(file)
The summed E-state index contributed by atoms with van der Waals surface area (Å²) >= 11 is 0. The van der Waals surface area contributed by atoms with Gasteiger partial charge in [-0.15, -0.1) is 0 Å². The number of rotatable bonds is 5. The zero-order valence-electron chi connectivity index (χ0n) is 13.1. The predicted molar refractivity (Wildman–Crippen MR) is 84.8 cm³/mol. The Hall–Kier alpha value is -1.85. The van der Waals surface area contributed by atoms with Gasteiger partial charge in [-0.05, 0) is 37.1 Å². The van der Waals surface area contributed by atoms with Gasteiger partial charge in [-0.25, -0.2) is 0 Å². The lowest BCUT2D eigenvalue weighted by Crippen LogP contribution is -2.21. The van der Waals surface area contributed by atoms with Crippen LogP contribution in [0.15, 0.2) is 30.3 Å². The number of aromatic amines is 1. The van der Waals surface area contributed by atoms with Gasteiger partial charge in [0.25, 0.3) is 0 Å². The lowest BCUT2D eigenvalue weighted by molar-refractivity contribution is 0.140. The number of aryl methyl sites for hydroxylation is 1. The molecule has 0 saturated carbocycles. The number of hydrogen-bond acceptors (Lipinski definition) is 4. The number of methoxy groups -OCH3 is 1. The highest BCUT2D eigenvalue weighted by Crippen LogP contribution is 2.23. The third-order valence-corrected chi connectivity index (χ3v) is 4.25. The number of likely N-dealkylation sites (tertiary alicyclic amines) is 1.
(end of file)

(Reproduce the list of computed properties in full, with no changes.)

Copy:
The summed E-state index contributed by atoms with van der Waals surface area (Å²) >= 11 is 0. The van der Waals surface area contributed by atoms with Gasteiger partial charge in [-0.15, -0.1) is 0 Å². The number of rotatable bonds is 5. The zero-order valence-electron chi connectivity index (χ0n) is 13.1. The predicted molar refractivity (Wildman–Crippen MR) is 84.8 cm³/mol. The Hall–Kier alpha value is -1.85. The van der Waals surface area contributed by atoms with Gasteiger partial charge in [-0.05, 0) is 37.1 Å². The van der Waals surface area contributed by atoms with Gasteiger partial charge in [-0.25, -0.2) is 0 Å². The lowest BCUT2D eigenvalue weighted by Crippen LogP contribution is -2.21. The van der Waals surface area contributed by atoms with Crippen LogP contribution in [0.15, 0.2) is 30.3 Å². The number of aromatic amines is 1. The van der Waals surface area contributed by atoms with Gasteiger partial charge in [0.25, 0.3) is 0 Å². The lowest BCUT2D eigenvalue weighted by molar-refractivity contribution is 0.140. The number of aryl methyl sites for hydroxylation is 1. The molecule has 0 saturated carbocycles. The number of hydrogen-bond acceptors (Lipinski definition) is 4. The number of methoxy groups -OCH3 is 1. The highest BCUT2D eigenvalue weighted by Crippen LogP contribution is 2.23. The third-order valence-corrected chi connectivity index (χ3v) is 4.25. The number of likely N-dealkylation sites (tertiary alicyclic amines) is 1.